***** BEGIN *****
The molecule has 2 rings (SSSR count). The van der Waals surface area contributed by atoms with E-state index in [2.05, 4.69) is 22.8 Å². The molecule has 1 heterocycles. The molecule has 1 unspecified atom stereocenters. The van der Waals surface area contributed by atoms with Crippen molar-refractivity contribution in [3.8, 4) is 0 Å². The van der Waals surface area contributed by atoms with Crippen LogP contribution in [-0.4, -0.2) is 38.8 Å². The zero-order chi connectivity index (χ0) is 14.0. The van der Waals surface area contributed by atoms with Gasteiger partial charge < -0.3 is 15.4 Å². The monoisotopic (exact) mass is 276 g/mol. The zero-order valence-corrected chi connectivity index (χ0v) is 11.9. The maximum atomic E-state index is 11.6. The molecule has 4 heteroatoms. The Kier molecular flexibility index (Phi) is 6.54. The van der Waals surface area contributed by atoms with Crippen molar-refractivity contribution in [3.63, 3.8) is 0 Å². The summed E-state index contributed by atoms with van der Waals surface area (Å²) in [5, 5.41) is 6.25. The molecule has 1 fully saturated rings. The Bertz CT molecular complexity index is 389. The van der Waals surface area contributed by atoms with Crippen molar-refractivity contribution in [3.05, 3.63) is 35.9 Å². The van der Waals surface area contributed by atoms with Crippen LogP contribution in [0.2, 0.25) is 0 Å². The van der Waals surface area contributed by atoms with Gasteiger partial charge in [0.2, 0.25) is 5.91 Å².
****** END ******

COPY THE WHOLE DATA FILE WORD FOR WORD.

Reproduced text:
The molecule has 2 rings (SSSR count). The van der Waals surface area contributed by atoms with E-state index in [2.05, 4.69) is 22.8 Å². The molecule has 1 heterocycles. The molecule has 1 unspecified atom stereocenters. The van der Waals surface area contributed by atoms with Crippen molar-refractivity contribution in [3.8, 4) is 0 Å². The van der Waals surface area contributed by atoms with Crippen LogP contribution in [-0.4, -0.2) is 38.8 Å². The zero-order chi connectivity index (χ0) is 14.0. The van der Waals surface area contributed by atoms with Gasteiger partial charge < -0.3 is 15.4 Å². The monoisotopic (exact) mass is 276 g/mol. The zero-order valence-corrected chi connectivity index (χ0v) is 11.9. The maximum atomic E-state index is 11.6. The molecule has 4 heteroatoms. The Kier molecular flexibility index (Phi) is 6.54. The van der Waals surface area contributed by atoms with Crippen molar-refractivity contribution in [3.63, 3.8) is 0 Å². The summed E-state index contributed by atoms with van der Waals surface area (Å²) in [5, 5.41) is 6.25. The molecule has 1 fully saturated rings. The Bertz CT molecular complexity index is 389. The van der Waals surface area contributed by atoms with Crippen molar-refractivity contribution in [3.05, 3.63) is 35.9 Å². The van der Waals surface area contributed by atoms with Crippen LogP contribution in [0.2, 0.25) is 0 Å². The van der Waals surface area contributed by atoms with Gasteiger partial charge in [0.2, 0.25) is 5.91 Å².